Pain and weakness in walking due to lumbar stenosis
Claudication during walking refers to pain, numbness or weakness in the lower limbs, is intermittent when the symptoms subside a few minutes after the motion is complete and is characterized as neurogenic when it refers to radiculopathy due to stenosis in the lumbosacral spine.
Spinal stenosis is a result of degeneration of the spine and is due to: osteophytes, herniated disc, ligamentum flavum hypertrophy or to spondylolisthesis. Stenosis results in compression of structures (nerves, vessels) that pass through the spinal canal or the intervertebral foramen and can manifest as neurogenic intermittent claudication when it concerns the roots of the sciatic nerve.
Clinically, radiculopathy (pain, numbness, weakness) is caused initially by the pressure of the trophic vessels of the nerves (vasa nervorum) and subsequently by the irritation of the nerves themselves and the inflammatory reaction that follows. Most patients gradually reduce the walking distance and adopt a bowed upright posture. The pain aggravated by standing and by walking and is relieved by the sitting and/or bending position.
The conservative methods for the symptomatic relief of patients suffering from neurogenic intermittent claudication include: pharmaceutical treatment, physiotherapy, acupuncture & electroacupuncture, TENS, the use of a cane when walking, as well as, the use of a lumbar corset. Furthermore, invasive techniques are used such as: epidural infusion of steroids, symphysiolysis and neurolysis with radiofrequency. The conservative treatment can provide significant improvement to a large percentage of patients, while in other situations a multifactorial approach is needed rather than autonomous therapies.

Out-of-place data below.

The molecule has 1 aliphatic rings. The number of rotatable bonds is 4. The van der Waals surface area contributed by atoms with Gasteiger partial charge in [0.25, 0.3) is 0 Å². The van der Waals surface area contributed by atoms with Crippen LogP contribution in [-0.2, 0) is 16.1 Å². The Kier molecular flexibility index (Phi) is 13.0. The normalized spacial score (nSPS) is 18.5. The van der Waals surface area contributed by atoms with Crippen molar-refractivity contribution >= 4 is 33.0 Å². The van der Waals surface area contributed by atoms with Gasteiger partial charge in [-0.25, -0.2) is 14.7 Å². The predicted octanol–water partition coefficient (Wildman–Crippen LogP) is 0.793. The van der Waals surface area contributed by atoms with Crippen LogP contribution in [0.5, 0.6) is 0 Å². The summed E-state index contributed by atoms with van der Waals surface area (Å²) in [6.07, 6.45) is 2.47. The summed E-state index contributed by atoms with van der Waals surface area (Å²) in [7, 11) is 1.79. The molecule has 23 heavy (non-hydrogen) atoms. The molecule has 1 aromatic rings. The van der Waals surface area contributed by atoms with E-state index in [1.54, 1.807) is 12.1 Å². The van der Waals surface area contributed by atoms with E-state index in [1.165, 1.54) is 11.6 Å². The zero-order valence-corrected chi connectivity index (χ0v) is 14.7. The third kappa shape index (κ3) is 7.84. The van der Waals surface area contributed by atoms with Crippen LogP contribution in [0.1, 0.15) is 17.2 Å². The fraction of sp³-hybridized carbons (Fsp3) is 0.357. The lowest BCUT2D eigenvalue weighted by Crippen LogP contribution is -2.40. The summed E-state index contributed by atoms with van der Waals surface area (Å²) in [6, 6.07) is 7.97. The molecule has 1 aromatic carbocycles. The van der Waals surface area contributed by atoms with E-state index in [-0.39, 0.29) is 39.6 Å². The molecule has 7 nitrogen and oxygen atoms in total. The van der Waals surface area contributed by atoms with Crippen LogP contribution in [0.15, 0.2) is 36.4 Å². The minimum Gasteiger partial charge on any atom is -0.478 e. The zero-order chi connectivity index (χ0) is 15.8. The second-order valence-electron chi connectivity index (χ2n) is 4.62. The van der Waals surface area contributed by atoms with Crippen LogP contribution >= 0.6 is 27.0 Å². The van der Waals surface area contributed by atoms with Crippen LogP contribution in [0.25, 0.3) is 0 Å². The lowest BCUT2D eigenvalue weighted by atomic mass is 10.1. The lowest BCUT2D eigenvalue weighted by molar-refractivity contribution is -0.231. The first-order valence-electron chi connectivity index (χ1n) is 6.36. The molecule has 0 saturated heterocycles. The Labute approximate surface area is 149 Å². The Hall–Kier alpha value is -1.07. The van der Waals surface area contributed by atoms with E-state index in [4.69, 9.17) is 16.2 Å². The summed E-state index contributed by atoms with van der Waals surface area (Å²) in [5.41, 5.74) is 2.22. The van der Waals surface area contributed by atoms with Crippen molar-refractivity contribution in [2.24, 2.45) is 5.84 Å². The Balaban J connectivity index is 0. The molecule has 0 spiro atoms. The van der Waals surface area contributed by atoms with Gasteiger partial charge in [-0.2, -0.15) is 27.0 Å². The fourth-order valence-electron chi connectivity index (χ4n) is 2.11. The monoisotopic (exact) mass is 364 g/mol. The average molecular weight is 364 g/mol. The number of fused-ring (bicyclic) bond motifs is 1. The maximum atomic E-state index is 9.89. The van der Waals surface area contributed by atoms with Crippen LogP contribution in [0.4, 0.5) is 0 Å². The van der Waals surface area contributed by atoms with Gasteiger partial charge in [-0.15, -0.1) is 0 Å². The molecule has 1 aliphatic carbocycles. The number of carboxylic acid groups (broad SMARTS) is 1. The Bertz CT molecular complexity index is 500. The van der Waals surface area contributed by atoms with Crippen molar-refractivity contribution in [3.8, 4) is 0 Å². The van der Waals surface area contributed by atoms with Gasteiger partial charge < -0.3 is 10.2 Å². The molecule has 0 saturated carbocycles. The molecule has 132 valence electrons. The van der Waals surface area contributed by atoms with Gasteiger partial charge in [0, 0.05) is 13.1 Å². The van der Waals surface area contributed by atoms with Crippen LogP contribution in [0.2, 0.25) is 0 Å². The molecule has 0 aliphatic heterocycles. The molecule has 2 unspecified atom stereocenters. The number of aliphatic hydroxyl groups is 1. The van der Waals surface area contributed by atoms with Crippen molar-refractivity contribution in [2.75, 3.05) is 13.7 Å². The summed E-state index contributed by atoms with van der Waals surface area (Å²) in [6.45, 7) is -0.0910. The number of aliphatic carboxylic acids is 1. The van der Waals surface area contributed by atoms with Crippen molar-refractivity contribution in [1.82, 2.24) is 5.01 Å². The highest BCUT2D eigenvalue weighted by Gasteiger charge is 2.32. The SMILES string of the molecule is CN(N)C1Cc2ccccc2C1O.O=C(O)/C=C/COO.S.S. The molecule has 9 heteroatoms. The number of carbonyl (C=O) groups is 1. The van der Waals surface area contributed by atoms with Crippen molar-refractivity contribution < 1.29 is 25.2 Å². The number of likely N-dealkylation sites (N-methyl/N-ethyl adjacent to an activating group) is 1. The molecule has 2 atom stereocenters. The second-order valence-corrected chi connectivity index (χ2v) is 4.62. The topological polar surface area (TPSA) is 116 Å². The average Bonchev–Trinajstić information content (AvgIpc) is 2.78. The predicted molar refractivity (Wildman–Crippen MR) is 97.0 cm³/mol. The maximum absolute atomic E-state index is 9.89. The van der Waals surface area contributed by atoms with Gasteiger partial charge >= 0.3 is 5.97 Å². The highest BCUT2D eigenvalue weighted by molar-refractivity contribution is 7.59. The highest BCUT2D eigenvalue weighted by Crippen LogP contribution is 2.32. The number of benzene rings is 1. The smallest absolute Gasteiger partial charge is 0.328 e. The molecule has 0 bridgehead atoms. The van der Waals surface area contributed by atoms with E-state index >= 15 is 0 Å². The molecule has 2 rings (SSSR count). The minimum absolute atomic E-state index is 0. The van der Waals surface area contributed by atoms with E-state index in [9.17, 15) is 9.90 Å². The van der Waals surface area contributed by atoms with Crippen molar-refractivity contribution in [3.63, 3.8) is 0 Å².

The decision for surgical decompression of the root is only recommended when severe disability, progressive neurological deterioration or cauda equina syndrome is involved.
The contribution of acupuncture in pain and the ability to walk in patients with neurogenic intermittent claudication
Neurogenic claudication is a pathological situation that is not rare among patients who seek acupuncture as a therapy. In the pain clinics that implement acupuncture, 40% of the patients report sciatica symptoms and among those, up to 10% have imaging findings of lumbar stenosis and manifest claudication symptoms.
The acupuncture needle creates a strong stimulus that mobilizes the organisms’ homeostatic mechanisms. Clinical and laboratory research in the last decades documents the effect of acupuncture on many levels: it augments tissue blood flow (skin, muscles, nerves), it promotes the regeneration of nerve structures (neurotrophins), it affects the neural function, it suspends the sympathetic hyperactivity, it has analgesic (b-endorphines) and anti-inflammatory (CGRP, substance P, cytokines) action.
The publications of various cases and studies in a number of patients with neurogenic intermittent claudication that were treated with acupuncture reveal marked amelioration in: low back pain, sciatic pain, as well as, the walking distance; they also referred to positive results in the numbness and the weakness of the limb. The relief from pain as a main symptom is significant regardless of the claudication distance. The existing evidence shows that acupuncture can be useful in relieving patients’ pain with symptoms of claudication due to spinal stenosis.